Public worried that aerial robots could violate privacy rights of Americans
States across the country are drafting laws to keep the use of surveillance drones in check as public concern amps up over the federal government's use of the aerial robots.
That concern has resulted in a coalition of liberals and conservative-minded libertarians concerned about privacy rights. They are pushing back against law enforcement and drone-industry advocates who say unmanned, unarmed aircrafts are a useful public safety tool.
Forty-three states have enacted or proposed almost 100 drone-related bills and resolutions in the past year, with most aimed at regulating and restricting how they're used, and who can use them, according to the National Conference of State Legislatures.
Seven such bills so far have been enacted, with legislation passed in Hawaii and Illinois awaiting a gubernatorial signature. But with drone bills in many state legislatures still being debated, more are expected to be signed into law this year or next.
The flurry of legislative activity was prompted by last year's FAA Reauthorization Act passed by Congress, which orders the Federal Aviation Administration to develop regulations for the testing and licensing of drones for commercial and local and state government uses -- including police -- by 2015.
Public anxiety over drones was stoked last week, when outgoing FBI Director Robert Mueller told a Senate panel his agency uses them to spy on specific targets within the United States. He didn't elaborate on who or what the targets are, but said drones are used domestically in a "very limited" fashion.
The state-level bills are varied, ranging from measures requiring search warrants for law enforcement's use of drones, exceptions for their use in the case of emergencies, the prohibition of weaponized drones, and even bills dealing with animal hunters.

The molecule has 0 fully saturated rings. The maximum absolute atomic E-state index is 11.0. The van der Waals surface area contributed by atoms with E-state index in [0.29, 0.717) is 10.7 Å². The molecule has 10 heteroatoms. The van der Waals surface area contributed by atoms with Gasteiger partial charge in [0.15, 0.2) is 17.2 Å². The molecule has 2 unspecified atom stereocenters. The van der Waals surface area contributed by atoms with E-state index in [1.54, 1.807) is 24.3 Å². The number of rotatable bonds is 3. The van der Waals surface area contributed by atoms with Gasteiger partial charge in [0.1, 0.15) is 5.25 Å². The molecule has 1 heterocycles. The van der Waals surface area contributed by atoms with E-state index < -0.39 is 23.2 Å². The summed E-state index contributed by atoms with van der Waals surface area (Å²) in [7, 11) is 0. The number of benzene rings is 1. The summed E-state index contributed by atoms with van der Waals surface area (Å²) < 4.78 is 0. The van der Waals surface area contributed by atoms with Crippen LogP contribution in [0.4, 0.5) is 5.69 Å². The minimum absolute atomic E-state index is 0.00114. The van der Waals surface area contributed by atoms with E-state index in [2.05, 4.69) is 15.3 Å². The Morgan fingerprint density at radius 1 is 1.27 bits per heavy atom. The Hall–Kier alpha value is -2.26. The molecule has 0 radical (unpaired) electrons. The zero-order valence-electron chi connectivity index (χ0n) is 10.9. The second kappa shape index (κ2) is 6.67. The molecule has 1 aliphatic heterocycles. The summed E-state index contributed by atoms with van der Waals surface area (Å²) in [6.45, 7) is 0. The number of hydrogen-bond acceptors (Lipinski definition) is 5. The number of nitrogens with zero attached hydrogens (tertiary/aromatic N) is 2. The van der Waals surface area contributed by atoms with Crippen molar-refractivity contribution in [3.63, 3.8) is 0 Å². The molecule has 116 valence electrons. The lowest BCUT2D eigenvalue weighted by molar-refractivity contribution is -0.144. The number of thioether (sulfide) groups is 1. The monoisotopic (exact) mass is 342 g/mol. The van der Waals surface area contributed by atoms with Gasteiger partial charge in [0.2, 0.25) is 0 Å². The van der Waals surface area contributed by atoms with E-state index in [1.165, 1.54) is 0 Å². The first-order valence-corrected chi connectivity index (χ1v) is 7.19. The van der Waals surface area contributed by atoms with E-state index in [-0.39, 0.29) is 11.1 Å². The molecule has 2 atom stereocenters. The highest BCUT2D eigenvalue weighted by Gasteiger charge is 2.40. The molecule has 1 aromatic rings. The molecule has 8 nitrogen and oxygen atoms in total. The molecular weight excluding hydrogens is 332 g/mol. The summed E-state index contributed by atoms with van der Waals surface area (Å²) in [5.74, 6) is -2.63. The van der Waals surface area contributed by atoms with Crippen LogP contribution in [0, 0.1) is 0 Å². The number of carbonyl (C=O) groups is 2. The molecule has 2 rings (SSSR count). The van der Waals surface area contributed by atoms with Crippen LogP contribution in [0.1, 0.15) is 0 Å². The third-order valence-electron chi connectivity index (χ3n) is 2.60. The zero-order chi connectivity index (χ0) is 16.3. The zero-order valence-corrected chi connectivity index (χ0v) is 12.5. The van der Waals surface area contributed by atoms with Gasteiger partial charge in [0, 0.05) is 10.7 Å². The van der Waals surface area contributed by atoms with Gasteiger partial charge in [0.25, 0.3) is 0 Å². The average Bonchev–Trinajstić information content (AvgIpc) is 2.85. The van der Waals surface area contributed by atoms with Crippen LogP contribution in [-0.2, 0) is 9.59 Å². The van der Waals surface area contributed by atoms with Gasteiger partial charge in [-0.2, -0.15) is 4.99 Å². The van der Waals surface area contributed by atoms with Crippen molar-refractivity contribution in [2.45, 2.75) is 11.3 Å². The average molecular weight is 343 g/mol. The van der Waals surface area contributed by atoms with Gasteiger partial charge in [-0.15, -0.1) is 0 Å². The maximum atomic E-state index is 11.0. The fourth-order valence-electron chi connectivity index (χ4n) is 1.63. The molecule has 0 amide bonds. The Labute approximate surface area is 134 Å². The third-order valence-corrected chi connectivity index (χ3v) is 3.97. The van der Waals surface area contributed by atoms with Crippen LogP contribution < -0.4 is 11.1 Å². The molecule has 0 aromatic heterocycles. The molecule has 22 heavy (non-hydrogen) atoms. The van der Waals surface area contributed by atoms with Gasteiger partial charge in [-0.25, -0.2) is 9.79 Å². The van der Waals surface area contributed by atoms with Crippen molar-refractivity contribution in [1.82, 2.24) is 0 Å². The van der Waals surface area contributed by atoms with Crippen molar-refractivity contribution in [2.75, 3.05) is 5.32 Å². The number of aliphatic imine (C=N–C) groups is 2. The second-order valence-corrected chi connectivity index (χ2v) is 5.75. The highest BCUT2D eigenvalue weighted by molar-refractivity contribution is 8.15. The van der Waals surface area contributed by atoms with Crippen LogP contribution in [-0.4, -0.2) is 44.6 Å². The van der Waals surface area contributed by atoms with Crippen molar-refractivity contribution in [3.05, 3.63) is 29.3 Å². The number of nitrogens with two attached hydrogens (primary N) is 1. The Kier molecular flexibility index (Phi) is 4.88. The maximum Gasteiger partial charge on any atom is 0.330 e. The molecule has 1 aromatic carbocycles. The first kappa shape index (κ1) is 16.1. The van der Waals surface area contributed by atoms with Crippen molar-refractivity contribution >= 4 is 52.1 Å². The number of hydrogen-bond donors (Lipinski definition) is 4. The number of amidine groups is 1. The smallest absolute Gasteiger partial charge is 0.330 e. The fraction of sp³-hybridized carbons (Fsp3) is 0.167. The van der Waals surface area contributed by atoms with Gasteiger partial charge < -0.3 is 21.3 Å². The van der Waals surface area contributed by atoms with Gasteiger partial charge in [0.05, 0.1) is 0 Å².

At least three states, North Carolina, Utah and Virginia, have called for the investigation of -- or expressed worry over -- the authorized use of drones against Americans by the federal government.
Yet the underlining theme of most of the legislation is concern that drones could violate the privacy rights of Americans.
Christopher Calabrese, legislative counsel for the American Civil Liberties Union, argues that law enforcement agencies should be required to secure warrants for all drone work.
"We need a system of rules to ensure that Americans can enjoy the benefits of this technology without bringing our country a large step closer to a 'surveillance society' in which every move is monitored, tracked, recorded and scrutinized by the authorities," Calabrese told the House Judiciary Committee.
Commercial drone advocates tout their potential widespread benevolent uses -- from fighting wildfires to crop dusting to Hollywood film making to search and rescue purposes.
"There are lot of misconceptions out there, there's a lot of education that needs to take place at the state [legislature] level," said Mario Mairena, government relations manager for the Association for Unmanned Vehicle Systems International, an industry trade group.
And not all states have taken a regulatory or adversarial approach to drones. Lawmakers in Nevada, Ohio, Texas and Washington have pushed bills to encourage the development of drone technology in their states.
Mairena refuted the notion that drones used domestically would lead to an Orwellian "Big Brother" state.
"We feel that the U.S. Constitution has protected individuals from unreasonable searches and seizures for over the past 200-plus years, so there's no reason to think the courts won't be able to handle this new technology coming into the civil and commercial markets," he said.
But love or loathe them, drones are set to be permanent fixtures in the American skies, as the FAA estimates that about7,500 small commercial and local/state governmentunmanned aircraft will be licensed to fly by 2018.